The Woman in Black

33044525 I’ll admit I’m a newbie when it comes to ghost stories. I’ve read some, I’m sure, but it was a long, long time ago, and I don’t remember any details. So I don’t have much of a basis of comparison to work with here. What this book taught me, though, is that the circumstances in which one reads a ghost story matter a lot. Susan Hill’s The Woman in Black is only 150 pages long and probably should be read in as close to one sitting as possible. When I had the chance to sit down with this book for more than a few minutes at a time, I got caught up in the atmosphere and enjoyed myself. When I read only small pieces of it before putting it down again to go on to something else, I became too distanced from the story to feel much of the spookiness and suspense.

I did enjoy the illustrations in my edition of the book (the one pictured above); the black and white sketches helped create a sense of what the almost other-worldly landscape must have looked like. I enjoyed the book’s atmosphere more than the story itself; the story is fairly simple and straightforward and not so difficult to figure out, even for someone like me who is generally very bad at figuring things out. But Hill does atmosphere very well, and I liked the descriptions of the town where the people obviously have deep, dark secrets; the house separated from the town by a causeway that is under water when the tide is in; the absolutely unforthcoming driver who carries the main character back and forth; and the terrifyingly shifty and treacherous quicksand reminiscent of the shivering sands in Wilkie Collins’s The Moonstone.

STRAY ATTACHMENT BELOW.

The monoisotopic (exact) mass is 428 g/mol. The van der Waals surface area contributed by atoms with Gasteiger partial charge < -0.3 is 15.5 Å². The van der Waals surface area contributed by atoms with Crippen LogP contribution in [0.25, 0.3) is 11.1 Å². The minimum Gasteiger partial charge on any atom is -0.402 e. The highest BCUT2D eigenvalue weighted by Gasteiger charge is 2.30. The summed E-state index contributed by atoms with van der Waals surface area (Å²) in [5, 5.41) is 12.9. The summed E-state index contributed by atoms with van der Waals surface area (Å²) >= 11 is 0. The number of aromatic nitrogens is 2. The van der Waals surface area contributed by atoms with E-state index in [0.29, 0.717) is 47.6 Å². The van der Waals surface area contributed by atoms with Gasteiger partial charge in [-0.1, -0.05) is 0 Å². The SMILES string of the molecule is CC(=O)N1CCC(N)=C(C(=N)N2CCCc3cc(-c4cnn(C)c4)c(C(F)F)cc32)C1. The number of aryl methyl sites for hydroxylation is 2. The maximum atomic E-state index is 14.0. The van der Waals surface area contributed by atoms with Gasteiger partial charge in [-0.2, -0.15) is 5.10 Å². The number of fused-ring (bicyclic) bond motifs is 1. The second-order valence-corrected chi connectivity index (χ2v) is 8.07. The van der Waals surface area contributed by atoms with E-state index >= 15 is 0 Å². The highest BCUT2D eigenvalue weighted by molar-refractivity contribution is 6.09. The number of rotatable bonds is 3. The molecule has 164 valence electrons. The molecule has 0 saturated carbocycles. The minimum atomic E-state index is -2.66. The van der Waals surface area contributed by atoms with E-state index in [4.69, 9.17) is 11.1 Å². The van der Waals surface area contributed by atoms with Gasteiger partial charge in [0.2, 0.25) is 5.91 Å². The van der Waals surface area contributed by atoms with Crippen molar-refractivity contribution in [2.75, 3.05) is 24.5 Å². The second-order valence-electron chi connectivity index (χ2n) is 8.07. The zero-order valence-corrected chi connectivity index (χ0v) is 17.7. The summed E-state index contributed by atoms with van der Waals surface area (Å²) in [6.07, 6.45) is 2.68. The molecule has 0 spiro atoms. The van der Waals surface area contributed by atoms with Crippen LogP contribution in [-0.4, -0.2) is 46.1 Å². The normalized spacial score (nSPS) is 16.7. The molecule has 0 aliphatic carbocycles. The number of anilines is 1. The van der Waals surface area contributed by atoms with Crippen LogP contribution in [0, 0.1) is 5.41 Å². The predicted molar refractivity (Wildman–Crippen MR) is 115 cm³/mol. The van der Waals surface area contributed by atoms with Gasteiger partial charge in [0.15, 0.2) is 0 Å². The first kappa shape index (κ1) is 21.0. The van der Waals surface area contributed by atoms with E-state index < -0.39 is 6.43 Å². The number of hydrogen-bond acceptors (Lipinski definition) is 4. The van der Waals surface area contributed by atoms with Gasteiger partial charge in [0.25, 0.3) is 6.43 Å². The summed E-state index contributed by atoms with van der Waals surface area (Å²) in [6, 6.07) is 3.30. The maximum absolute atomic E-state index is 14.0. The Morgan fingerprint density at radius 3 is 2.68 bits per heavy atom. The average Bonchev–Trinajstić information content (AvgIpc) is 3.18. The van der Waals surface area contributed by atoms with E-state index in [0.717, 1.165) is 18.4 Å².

The story is told by Arthur Kipps, who is surrounded by his happy family but haunted by memories. He decides to write his story down to try to make his ghostly memories disappear once and for all. The story he has to tell takes place when he was much younger, an innocent and confident young man, eager to make his way in the world. He receives an assignment to sort through the papers of a woman who has recently died, a Mrs. Drablow who lives on the coast and whom, he discovers, no one in the town wants to discuss. While at Mrs. Drablow’s funeral, Arthur sees a woman who has seemingly come out of nowhere and who suffers from a some kind of a wasting disease. He asks about her later, but it turns out no one else has seen her, and no one will answer his questions about her. He brushes this aside and continues on with his work, but, of course, this is not the last he sees of the mysterious woman.